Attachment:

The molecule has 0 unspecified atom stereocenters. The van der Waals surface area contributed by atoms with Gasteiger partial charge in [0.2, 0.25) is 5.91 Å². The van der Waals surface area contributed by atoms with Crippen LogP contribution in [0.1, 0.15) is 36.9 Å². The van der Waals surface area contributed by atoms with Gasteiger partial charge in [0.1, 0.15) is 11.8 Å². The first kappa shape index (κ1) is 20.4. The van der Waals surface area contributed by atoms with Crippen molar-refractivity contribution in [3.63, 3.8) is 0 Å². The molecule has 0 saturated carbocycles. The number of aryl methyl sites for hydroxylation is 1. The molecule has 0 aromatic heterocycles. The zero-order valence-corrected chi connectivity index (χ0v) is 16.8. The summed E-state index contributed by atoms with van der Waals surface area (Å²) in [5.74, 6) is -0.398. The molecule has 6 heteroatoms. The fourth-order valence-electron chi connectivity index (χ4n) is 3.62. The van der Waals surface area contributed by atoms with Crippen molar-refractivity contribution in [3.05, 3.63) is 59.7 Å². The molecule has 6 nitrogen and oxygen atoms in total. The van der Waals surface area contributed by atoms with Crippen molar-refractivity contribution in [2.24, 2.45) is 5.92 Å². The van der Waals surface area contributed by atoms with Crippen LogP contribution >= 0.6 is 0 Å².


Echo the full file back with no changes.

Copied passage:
The molecule has 0 unspecified atom stereocenters. The van der Waals surface area contributed by atoms with Gasteiger partial charge in [0.2, 0.25) is 5.91 Å². The van der Waals surface area contributed by atoms with Crippen LogP contribution in [0.1, 0.15) is 36.9 Å². The van der Waals surface area contributed by atoms with Gasteiger partial charge in [0.1, 0.15) is 11.8 Å². The first kappa shape index (κ1) is 20.4. The van der Waals surface area contributed by atoms with Crippen molar-refractivity contribution in [3.63, 3.8) is 0 Å². The molecule has 0 saturated carbocycles. The number of aryl methyl sites for hydroxylation is 1. The molecule has 0 aromatic heterocycles. The zero-order valence-corrected chi connectivity index (χ0v) is 16.8. The summed E-state index contributed by atoms with van der Waals surface area (Å²) in [5.74, 6) is -0.398. The molecule has 6 heteroatoms. The fourth-order valence-electron chi connectivity index (χ4n) is 3.62. The van der Waals surface area contributed by atoms with Crippen molar-refractivity contribution in [3.05, 3.63) is 59.7 Å². The molecule has 6 nitrogen and oxygen atoms in total. The van der Waals surface area contributed by atoms with Crippen molar-refractivity contribution in [2.24, 2.45) is 5.92 Å². The van der Waals surface area contributed by atoms with Crippen LogP contribution >= 0.6 is 0 Å².